Perhaps it might come as a bit of shock, even disappointment, for some of the younger fans who like to think their idols are all best pals, but it is proof that such disdain is common place at the highest level of team sports.

At Barcelona, Messi’s critics call him the dictator, and it’s often been rumored that other big money signings must bend to his demands, or move on. Even the notoriously self-regarding Zlatan Ibrahimovic lasted only one season at Camp Nou. Meanwhile Messi’s great nemesis, Cristiano Ronaldo, with an ego to trump all other egos, has been known to not celebrate goals scored by team-mates so self-obsessed he can be.

Ibrahimovic in turn, barely hid his disregard for most team-mates - not to mention, opponents - in the second half of his career, 

Fights and disagreements with colleagues became a common theme, and in 2010 he famously head-butted AC Milan team-mate Oguchi Onyewu, and he, himself, ended up with a broken rib after an altercation during a training session.

Perhaps never was his contempt for colleagues more apparent than after joining LA Galaxy of the MLS, a league Zlatan clearly saw as beneath him from day one.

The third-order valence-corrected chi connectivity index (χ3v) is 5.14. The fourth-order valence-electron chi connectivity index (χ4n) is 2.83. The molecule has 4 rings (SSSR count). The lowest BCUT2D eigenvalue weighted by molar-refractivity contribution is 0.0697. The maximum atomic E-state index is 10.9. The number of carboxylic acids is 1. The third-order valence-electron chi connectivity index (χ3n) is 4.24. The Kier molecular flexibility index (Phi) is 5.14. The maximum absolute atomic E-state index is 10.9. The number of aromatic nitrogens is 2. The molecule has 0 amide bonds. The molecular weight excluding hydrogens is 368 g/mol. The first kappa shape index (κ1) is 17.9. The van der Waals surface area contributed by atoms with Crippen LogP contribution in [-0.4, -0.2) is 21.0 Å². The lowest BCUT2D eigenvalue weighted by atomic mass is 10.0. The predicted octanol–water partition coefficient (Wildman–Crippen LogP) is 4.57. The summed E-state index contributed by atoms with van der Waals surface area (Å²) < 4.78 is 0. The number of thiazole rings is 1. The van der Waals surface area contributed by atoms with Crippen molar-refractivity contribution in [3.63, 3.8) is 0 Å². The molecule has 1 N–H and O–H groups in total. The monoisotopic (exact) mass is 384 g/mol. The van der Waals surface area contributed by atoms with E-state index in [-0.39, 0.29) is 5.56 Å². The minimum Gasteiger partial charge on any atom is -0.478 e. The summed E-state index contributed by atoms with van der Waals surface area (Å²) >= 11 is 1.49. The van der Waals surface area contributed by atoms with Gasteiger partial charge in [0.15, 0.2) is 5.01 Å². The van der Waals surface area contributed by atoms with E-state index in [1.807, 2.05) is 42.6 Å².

On landing in California, he took out a full page advert in the LA Times that said, simply, “Dear Los Angeles, You’re welcome,” which, while strangely lapped up by thirsty fans, could not possibly have engendered a sense of unity among the Galaxy squad. 

Instantly, his new teammates were relegated to little more than midgets alongside a giant. How well that would have gone down in the dressing room is not hard to discern. 

San Jose Earthquake’s German defender Florian Jungwirth recalled a match in 2018 during which the Swede spent the entire match “insulting” his team-mates, who looked petrified of the big alpha dog.

The American media loved the Zlatan act.

And Zlatan being Zlatan, he would have hardly lost a wink of sleep worrying about being liked, as he scored one outrageous goal after another. He, like Jordan, though in an infinitely less competitive environment, really was on a different level to his peers. And he knew it.

Which takes us back to Jordan. Even Scottie Pippen, the Robin to his Batman, thanks to ‘The Last Dance,’ is now seen as more a subordinate than a partner.

With two more episodes of the series to run, perhaps there will be yet another twist, with Jordan emerging as a nice guy after all.

But the story doesn’t need it. After all, if he had played the nice guy all those years ago, there might not have been a story to tell in the first place.